Real Milk Not Shaking in Finland

Food Supply & Food Politics

May 31

A McDonald’s ad, which is running in Finland cracked me up. It just goes to show you what we are up against when McDonald’s can advertise their milk shake as “real” because it has some milk in. Now let’s take a close look at the other ingredients in one of their shakes.

Vanilla Triple Thick® Shake:
Vanilla Reduced Fat Ice Cream: Milk, sugar, cream, nonfat milk solids, corn syrup solids, mono- and diglycerides, guar gum, dextrose, sodium citrate, artificial vanilla flavor, sodium phosphate, carrageenan, disodium phosphate, cellulose gum, vitamin A palmitate.

Triple Thick Vanilla Shake Syrup: Corn syrup, water, vanilla extract, caramel color, citric acid, pectin, sodium benzoate (preservative), yellow 5, yellow 6.

Nutrition includes 550 calories, 13 gms fat 8 of which are from saturated fat, 1 gm of trans fat, 96 gms carbohydrates, and 72 gms of sugar.

Aside from all the chemicals, extraordinary amount of sugars, preservatives, flavorings and corn syrup, it is made from pasteurized skim milk which has been cremated and drained of all nutritional value.

Real Milk is 100% full fat milk from humanely treated cows eating green pasture. The milk McDonald’s and all other conventional restaurants and institutions use is conventional milk (reduced fat) from confined factory dairy cows that are kept standing, kept pregnant, given growth hormones to stimulate massive milk production, given antibiotics due to the mastitis they get because of the over stimulation to their mammary glands, and worst of all fed GMO corn and soy — feed they cannot properly digest and which no one knows its effect on mammals and the meat and milk they produce.

Pasteurization heats the milk in order to kill pathogens. But if you get milk from healthy, happy cows on pasture, the milk inherently has all the elements necessary to eliminate pathogens.

Pasteurization:

  • destroys enzymes needed to digest the milk
  • destroys the many immune protective elements
  • reduces vitamin content, particularly, Vitamins C, B12 and B6
  • denatures milk proteins making them harder to digest thus more allergenic, particularly for young children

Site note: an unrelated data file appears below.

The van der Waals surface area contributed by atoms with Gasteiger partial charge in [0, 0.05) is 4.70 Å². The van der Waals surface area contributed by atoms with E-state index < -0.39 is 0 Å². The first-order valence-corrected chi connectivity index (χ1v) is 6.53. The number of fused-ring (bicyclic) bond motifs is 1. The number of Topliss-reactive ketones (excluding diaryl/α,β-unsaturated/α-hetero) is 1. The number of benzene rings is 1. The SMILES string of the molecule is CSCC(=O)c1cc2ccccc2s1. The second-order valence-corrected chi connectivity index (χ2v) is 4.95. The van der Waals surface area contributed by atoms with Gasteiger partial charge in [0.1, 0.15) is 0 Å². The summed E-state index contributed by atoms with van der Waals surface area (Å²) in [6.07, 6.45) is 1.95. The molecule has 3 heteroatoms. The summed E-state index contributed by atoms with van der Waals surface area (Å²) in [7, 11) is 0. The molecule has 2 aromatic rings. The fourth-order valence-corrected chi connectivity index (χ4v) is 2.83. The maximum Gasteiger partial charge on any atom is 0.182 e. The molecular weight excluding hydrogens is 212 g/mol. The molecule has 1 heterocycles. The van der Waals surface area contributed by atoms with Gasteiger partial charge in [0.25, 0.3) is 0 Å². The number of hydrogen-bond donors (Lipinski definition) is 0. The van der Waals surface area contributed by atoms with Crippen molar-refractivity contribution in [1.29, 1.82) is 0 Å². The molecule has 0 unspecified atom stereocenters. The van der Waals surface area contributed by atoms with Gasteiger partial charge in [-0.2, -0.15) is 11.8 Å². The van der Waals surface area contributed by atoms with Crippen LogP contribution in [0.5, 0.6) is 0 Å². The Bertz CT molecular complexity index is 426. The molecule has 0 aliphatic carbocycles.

• kills beneficial bacteria in the milk, thus promoting more resistant pathogens
  • is linked to colic in infants

Unprocessed milk contains numerous protective components:

  • The following elements actually kill any pathogens in the milk: lactoperoxidase, lactoferrin, leukocytes, macrophages, neutrophils, antibodies, medium chain fatty acids, lysozyme, B12 binding protein, bifidus factor, beneficial bacteria
  • The following elements prevent pathogen absorption across the intestinal wall: polysaccharides, oligosaccharides, mucins, fibronectin, glycomacropeptides, bifidus factor, beneficial bacteria
  • The following elements strengthen the immune system: lymphocytes, immunoglobulins, antibodies, hormones and growth factors

While I would NEVER drink raw milk from conventional factory cows, clean raw milk from certified healthy cows is available commercially in several states and may be bought directly from the farm in many more. (Sources are listed on www.realmilk.com.)

Pasteurization laws favor huge factory dairy operations and push out small farmers. When farmers have the right to sell unprocessed milk to consumers, they can make a decent living, even with small herds. Healthy unprocessed milk is a commodity desired by many people who realize it’s remarkable health benefits.

Which milk would you like to drink? Make an informed choice.

Sources:

This post is linked to: What’s Cooking Wednesday, Real Food Wednesday, Gluten-Free Wednesday, Foodie Wednesday, Full Plate Thursday, Frugal Follies, Simple Lives Thursday, Pennywise Platter, Fresh Bites Friday, Foodie Friday, Friday Favorites, Fight Back Friday, Friday Food, Living Well Blog Hop, Mangia Monday, Monday Mania Weekend Carnival, Traditional Tuesday Blog Hop

Photo Credit

Like what you read? Join the community!

Inspire Your Real Food Healing Journey with my FREE Grain-Free Meals e-Cookbook and Getting Started email series!

(12) comments

Add Your Reply
Share
Pin
Tweet
Stumble
Yum